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Pillows: Dysfunctional Convenience

Modern society is pretty concerned about cleanliness. In the last few years there’s a lot in the media about dust mites. These disgusting little critters live in carpet, mattresses and pillows. They can cause allergies and eczema, and who knows what else! Actually, I tend to think this type of thing a bit of overreaction. The environment is full of life, teeming with it, and it’s not all beneficial. But then again, there’s been evidence to suggest that too much cleanliness leads to over sensitivity and weak immune systems, especially for children.

But back to dust mites. There’s not a whole lot you can do about the mites in your carpet and mattress, except let in sunlight as much as possible, as the mites don’t like it. For pillows it’s recommended that you wash them in hot water or get rid of them every two years. This strikes me as really not very well thought out. If you’ve ever washed or tried to wash pillows, you may have experienced problem like the pillows coming out lumpier than they went in, or they simply don’t dry properly. Me, I worry about that not drying meaning there’s now other stuff growing in there. As already mentioned, I don’t generally worry too much about germs and creepy crawlies, but then I started thinking about the link to eczema. I sleep on my stomach a lot, and push my hands under or around my pillow. My pillows are old (and unwashed). I have eczema on my hands, and the problem really got worse when I changed pillows (I used to have newer, but less comfortable pillows). So, am I rushing to put my pillow in the washer or buy a new one?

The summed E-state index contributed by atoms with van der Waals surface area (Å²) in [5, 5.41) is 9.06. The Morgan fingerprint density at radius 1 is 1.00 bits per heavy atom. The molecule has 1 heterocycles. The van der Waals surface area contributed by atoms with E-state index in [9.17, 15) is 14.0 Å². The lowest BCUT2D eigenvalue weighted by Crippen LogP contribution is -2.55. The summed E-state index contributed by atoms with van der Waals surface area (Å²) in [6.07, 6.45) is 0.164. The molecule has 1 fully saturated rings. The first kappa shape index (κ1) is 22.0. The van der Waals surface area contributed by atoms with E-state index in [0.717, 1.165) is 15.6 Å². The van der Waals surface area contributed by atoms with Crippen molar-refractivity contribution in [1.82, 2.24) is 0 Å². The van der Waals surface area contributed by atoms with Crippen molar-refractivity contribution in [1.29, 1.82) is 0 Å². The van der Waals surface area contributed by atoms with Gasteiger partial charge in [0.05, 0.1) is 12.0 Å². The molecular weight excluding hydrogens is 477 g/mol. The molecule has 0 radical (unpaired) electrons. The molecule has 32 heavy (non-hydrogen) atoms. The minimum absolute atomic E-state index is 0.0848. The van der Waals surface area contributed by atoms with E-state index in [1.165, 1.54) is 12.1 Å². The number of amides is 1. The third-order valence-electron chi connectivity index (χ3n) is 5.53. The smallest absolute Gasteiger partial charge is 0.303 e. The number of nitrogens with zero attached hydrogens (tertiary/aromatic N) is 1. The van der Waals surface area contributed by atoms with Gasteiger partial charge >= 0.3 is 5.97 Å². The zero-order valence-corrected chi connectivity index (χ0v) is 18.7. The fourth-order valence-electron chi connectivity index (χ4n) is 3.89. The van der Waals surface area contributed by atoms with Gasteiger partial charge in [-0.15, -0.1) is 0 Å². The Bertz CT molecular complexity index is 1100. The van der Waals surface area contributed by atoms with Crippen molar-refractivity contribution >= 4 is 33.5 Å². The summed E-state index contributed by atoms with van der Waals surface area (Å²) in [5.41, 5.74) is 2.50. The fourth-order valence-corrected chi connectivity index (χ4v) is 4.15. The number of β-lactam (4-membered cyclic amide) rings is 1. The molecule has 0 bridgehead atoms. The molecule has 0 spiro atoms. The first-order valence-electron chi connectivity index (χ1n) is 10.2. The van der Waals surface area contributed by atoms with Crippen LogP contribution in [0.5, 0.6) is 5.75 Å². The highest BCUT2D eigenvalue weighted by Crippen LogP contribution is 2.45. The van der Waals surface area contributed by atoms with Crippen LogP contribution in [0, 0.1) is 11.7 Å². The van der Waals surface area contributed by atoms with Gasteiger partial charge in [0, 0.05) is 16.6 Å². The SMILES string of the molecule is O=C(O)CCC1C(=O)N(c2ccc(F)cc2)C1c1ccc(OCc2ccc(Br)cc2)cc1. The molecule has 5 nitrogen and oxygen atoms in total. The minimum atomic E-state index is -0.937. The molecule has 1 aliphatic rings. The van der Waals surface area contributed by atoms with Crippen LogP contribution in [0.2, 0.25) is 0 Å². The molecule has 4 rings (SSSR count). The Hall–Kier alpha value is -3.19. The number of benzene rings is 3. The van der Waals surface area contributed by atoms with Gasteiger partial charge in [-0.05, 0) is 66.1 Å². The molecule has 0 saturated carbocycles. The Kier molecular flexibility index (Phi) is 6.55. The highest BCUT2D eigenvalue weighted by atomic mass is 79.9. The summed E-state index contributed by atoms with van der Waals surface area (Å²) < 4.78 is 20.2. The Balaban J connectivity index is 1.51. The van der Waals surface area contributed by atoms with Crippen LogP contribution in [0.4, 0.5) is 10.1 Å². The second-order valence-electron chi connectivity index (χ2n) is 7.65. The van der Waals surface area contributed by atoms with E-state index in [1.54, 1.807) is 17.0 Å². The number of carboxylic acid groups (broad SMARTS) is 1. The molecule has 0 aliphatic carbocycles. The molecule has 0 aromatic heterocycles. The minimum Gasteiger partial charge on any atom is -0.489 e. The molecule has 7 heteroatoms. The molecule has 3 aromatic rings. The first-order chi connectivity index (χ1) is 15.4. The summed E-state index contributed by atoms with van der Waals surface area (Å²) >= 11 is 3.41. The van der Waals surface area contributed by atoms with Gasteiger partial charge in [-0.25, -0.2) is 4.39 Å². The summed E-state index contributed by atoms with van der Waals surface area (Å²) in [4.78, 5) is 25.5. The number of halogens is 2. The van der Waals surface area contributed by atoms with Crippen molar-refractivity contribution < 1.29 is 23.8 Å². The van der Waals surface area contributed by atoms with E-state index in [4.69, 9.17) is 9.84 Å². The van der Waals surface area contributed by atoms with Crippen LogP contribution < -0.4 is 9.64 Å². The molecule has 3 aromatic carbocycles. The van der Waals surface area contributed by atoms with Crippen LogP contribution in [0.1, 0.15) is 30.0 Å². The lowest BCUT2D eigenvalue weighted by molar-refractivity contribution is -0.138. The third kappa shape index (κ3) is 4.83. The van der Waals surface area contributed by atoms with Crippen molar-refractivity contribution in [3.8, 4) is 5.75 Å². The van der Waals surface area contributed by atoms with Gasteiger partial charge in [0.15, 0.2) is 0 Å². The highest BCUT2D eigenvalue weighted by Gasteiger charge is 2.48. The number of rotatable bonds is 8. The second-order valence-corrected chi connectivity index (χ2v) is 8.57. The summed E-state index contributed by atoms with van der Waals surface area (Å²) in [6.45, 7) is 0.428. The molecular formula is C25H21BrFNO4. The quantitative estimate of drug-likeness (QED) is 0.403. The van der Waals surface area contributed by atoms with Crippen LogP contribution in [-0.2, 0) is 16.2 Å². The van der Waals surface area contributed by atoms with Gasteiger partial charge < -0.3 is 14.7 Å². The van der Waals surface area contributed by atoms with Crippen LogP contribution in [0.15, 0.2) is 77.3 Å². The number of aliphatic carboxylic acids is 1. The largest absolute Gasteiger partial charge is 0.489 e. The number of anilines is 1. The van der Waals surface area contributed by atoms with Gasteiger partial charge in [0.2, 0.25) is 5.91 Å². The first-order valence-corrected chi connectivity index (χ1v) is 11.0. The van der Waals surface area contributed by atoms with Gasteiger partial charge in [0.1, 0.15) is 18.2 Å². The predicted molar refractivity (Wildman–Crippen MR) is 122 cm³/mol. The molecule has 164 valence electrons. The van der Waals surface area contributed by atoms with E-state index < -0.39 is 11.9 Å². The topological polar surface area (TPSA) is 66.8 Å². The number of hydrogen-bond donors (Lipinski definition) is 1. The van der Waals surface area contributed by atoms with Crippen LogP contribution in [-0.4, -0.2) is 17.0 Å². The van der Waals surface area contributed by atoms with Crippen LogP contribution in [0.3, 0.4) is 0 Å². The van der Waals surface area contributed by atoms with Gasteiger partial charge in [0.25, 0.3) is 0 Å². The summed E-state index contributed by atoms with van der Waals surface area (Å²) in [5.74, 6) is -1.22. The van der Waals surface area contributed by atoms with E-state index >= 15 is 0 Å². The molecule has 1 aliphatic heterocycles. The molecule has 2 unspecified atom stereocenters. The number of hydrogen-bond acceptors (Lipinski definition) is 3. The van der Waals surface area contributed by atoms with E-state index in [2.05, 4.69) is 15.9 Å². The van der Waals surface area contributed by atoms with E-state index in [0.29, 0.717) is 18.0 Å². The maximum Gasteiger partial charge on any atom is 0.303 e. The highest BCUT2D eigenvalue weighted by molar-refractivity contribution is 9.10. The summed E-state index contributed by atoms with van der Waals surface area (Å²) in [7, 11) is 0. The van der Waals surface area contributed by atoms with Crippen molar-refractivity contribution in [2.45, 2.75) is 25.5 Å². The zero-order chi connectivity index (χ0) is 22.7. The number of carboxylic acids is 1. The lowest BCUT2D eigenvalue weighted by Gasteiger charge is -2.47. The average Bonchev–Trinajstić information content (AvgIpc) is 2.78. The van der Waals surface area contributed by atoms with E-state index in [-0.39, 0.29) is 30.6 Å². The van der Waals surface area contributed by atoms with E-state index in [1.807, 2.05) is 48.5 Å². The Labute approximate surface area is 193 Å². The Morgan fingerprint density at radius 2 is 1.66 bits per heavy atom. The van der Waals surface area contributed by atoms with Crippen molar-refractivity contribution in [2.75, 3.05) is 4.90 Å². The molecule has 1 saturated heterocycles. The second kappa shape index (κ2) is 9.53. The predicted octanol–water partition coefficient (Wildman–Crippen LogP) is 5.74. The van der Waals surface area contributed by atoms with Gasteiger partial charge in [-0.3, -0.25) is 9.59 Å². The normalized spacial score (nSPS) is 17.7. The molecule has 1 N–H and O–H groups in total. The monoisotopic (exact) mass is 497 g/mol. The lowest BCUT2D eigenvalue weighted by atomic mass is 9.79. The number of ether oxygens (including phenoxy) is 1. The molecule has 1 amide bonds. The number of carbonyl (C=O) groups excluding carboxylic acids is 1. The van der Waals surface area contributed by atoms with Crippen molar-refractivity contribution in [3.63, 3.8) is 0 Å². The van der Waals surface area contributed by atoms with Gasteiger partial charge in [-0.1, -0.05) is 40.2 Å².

No, I’m wondering if the whole pillow setup might be a wrongheaded idea in the first place. A closed sack of feathers or other material that is relatively impermeable to light and yet permeable to moisture and bacteria and the like does not strike me as a particularly great thing to be shmushing one’s face against for eight hours a day. What does a person do when they haven’t got a pillow? They find some other sort of material, often clothes, and bunch it up in a ball to rest their head on. Though crude, this has the advantage of being easily dismantled and washed (and completely dried). I might try this for a while, putting scrap cloth in my pillow cases for a few weeks and washing in between, and see if my skin clears up at all. It would be better than using lotions and steroid cream all the time.

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